When your car is recalled

THE recall of 4 million cars by American automakers should be viewed in careful perspective. First of all, it is appropriate action to protect car buyers. They deserve to be confident that manufacturers will repair any defects in design or production, even if those deficiencies do not become apparent for several years. This is particularly important when the defect is safety related, as in the case of the 3.1 million midsize cars General Motors just recalled.

The recalls are unlikely to help the image of improved quality that US carmakers are trying to cultivate. The production quality of American cars, however, is significantly higher than it was just three or four years ago. Although all the cars recalled this week are made by United States companies, government safety specialists say that foreign-made autos are recalled at a rate similar to US-built cars, but with less public attention.

There are two kinds of potential recalls: on cars with deficiencies that can be spotted visually and immediately, and on those that must be driven awhile - sometimes thousands of miles - before a defect becomes apparent. The first kind of problem can normally be spotted in the automaker's quality-control inspection; both foreign and domestic carmakers are doing quite well at eliminating this type of deficiency.

The recalls announced this week - especially of the GM cars - fall into the second category: They often stem from a design defect. Usually these defects cannot be detected just by looking at the car; often considerable detective work is required to identify the true cause of a problem. In recent years most recalls have been of this type. The best preventive approach is to use great care in planning and testing new concepts and autos.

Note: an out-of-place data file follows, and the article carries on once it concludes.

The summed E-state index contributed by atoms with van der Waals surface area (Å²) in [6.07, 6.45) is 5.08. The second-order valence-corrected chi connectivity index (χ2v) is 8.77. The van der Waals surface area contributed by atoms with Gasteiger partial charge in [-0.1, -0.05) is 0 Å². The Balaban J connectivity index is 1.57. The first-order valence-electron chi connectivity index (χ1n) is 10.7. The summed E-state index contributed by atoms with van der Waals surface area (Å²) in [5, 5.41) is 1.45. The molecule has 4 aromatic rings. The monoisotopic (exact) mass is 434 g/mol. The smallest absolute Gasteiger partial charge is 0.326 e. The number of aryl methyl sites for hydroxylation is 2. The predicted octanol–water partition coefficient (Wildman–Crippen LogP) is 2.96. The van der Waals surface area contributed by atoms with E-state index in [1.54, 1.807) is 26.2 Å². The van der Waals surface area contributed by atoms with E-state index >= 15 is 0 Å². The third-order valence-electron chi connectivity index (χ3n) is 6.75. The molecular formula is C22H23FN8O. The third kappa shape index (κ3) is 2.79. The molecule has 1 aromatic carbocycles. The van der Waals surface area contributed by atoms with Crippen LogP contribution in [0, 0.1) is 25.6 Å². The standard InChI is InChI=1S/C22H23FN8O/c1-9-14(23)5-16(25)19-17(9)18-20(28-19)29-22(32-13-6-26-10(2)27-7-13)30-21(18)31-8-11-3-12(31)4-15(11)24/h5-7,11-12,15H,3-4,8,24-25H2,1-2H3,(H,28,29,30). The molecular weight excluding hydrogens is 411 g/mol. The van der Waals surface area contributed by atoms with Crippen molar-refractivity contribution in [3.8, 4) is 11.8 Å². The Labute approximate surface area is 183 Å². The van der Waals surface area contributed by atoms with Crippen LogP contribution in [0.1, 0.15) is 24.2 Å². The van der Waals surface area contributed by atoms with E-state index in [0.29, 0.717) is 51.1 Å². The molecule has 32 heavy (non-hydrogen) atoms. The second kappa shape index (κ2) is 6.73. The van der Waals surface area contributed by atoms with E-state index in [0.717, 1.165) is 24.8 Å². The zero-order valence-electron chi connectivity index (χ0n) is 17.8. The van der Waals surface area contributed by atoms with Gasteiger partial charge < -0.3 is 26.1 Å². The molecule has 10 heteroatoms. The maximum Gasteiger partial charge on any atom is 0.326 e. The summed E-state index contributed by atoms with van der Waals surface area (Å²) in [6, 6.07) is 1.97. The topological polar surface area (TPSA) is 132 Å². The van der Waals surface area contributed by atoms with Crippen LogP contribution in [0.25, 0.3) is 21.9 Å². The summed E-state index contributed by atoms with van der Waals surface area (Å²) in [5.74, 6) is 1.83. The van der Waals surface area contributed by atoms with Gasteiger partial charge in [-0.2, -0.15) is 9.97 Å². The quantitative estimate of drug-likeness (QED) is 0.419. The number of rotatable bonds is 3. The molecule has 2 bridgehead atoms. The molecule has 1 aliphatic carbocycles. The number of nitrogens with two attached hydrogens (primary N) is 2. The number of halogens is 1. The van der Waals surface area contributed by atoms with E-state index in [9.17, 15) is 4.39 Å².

The public does want the benefit of advances in technology, but new car models should not be introduced until their makers are reasonably sure they are ready for production. In addition, the makers should redouble efforts to make certain that parts subjected to wear, especially in safety-related equipment, are sturdy enough to do the job for which they are intended.

This week's recall by General Motors has already generated some controversy. Technically, it is a voluntary move, not one mandated by the federal government. But in fact the step was taken after what amounts to considerable government pressure: For more than two years the National Highway Traffic Safety Administration has been investigating reports of rear axles breaking on some of the 1978-80 GM cars. In April of last year the agency issued a preliminary finding that those cars had a safety defect.

The controversy comes because federally required recalls contain strict procedures aimed at protecting owners to ensure that they are notified of the recall and that their cars are repaired if inspection indicates that should be done. Some consumer groups are concerned that since this recall is officially voluntary, consumers are not so well protected. Thus it is up to carmakers - GM, in this case - to handle this recall quickly, and according to stringent standards of inspection and repair. Otherwise the pressure will redouble on the federal government to take charge of the next recall.

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